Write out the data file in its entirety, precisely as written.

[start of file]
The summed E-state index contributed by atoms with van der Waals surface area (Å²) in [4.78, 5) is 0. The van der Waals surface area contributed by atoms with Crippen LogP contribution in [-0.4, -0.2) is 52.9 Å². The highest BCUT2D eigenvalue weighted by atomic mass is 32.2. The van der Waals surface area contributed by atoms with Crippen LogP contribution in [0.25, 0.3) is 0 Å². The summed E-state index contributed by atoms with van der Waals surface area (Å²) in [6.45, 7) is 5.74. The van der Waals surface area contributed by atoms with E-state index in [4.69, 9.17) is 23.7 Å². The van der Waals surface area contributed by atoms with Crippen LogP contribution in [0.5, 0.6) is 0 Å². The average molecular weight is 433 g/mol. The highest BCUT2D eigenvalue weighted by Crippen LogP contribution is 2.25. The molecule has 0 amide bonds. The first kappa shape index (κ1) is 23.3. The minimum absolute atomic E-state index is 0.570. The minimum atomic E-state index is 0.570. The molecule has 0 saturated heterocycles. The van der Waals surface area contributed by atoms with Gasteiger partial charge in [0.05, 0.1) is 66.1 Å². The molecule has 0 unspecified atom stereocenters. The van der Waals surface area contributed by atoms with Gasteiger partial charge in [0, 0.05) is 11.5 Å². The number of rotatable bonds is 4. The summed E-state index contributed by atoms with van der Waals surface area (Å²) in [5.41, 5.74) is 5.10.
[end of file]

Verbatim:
The summed E-state index contributed by atoms with van der Waals surface area (Å²) in [4.78, 5) is 0. The van der Waals surface area contributed by atoms with Crippen LogP contribution in [-0.4, -0.2) is 52.9 Å². The highest BCUT2D eigenvalue weighted by atomic mass is 32.2. The van der Waals surface area contributed by atoms with Crippen LogP contribution in [0.25, 0.3) is 0 Å². The summed E-state index contributed by atoms with van der Waals surface area (Å²) in [6.45, 7) is 5.74. The van der Waals surface area contributed by atoms with E-state index in [4.69, 9.17) is 23.7 Å². The van der Waals surface area contributed by atoms with Crippen LogP contribution in [0.5, 0.6) is 0 Å². The average molecular weight is 433 g/mol. The highest BCUT2D eigenvalue weighted by Crippen LogP contribution is 2.25. The molecule has 0 amide bonds. The first kappa shape index (κ1) is 23.3. The minimum absolute atomic E-state index is 0.570. The minimum atomic E-state index is 0.570. The molecule has 0 saturated heterocycles. The van der Waals surface area contributed by atoms with Gasteiger partial charge in [0.05, 0.1) is 66.1 Å². The molecule has 0 unspecified atom stereocenters. The van der Waals surface area contributed by atoms with Gasteiger partial charge in [0, 0.05) is 11.5 Å². The number of rotatable bonds is 4. The summed E-state index contributed by atoms with van der Waals surface area (Å²) in [5.41, 5.74) is 5.10.